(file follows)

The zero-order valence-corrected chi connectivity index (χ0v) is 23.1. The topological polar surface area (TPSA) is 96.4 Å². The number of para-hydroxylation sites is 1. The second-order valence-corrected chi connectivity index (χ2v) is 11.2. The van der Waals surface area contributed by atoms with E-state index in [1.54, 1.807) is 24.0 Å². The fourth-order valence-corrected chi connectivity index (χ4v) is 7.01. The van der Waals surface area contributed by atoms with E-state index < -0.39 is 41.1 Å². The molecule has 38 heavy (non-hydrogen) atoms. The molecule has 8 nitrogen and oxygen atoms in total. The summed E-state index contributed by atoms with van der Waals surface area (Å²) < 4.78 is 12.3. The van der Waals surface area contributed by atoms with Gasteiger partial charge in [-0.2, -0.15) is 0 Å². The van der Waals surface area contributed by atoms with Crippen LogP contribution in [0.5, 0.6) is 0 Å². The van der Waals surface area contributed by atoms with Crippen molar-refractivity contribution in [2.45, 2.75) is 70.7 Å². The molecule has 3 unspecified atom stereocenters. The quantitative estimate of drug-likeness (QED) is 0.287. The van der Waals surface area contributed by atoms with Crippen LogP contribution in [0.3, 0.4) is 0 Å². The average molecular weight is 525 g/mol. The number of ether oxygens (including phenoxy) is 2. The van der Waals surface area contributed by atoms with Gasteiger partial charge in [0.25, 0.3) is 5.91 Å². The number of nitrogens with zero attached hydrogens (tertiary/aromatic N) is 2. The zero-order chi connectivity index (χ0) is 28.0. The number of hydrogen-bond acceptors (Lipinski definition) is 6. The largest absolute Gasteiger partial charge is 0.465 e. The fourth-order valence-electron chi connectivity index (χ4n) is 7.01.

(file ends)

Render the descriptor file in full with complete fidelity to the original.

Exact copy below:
The zero-order valence-corrected chi connectivity index (χ0v) is 23.1. The topological polar surface area (TPSA) is 96.4 Å². The number of para-hydroxylation sites is 1. The second-order valence-corrected chi connectivity index (χ2v) is 11.2. The van der Waals surface area contributed by atoms with E-state index in [1.54, 1.807) is 24.0 Å². The fourth-order valence-corrected chi connectivity index (χ4v) is 7.01. The van der Waals surface area contributed by atoms with E-state index < -0.39 is 41.1 Å². The molecule has 38 heavy (non-hydrogen) atoms. The molecule has 8 nitrogen and oxygen atoms in total. The summed E-state index contributed by atoms with van der Waals surface area (Å²) < 4.78 is 12.3. The van der Waals surface area contributed by atoms with Gasteiger partial charge in [-0.2, -0.15) is 0 Å². The van der Waals surface area contributed by atoms with Crippen LogP contribution in [0.5, 0.6) is 0 Å². The van der Waals surface area contributed by atoms with Crippen molar-refractivity contribution in [2.45, 2.75) is 70.7 Å². The molecule has 3 unspecified atom stereocenters. The quantitative estimate of drug-likeness (QED) is 0.287. The van der Waals surface area contributed by atoms with Crippen LogP contribution in [0.3, 0.4) is 0 Å². The average molecular weight is 525 g/mol. The number of ether oxygens (including phenoxy) is 2. The van der Waals surface area contributed by atoms with Gasteiger partial charge in [0.25, 0.3) is 5.91 Å². The number of nitrogens with zero attached hydrogens (tertiary/aromatic N) is 2. The zero-order chi connectivity index (χ0) is 28.0. The number of hydrogen-bond acceptors (Lipinski definition) is 6. The largest absolute Gasteiger partial charge is 0.465 e. The fourth-order valence-electron chi connectivity index (χ4n) is 7.01.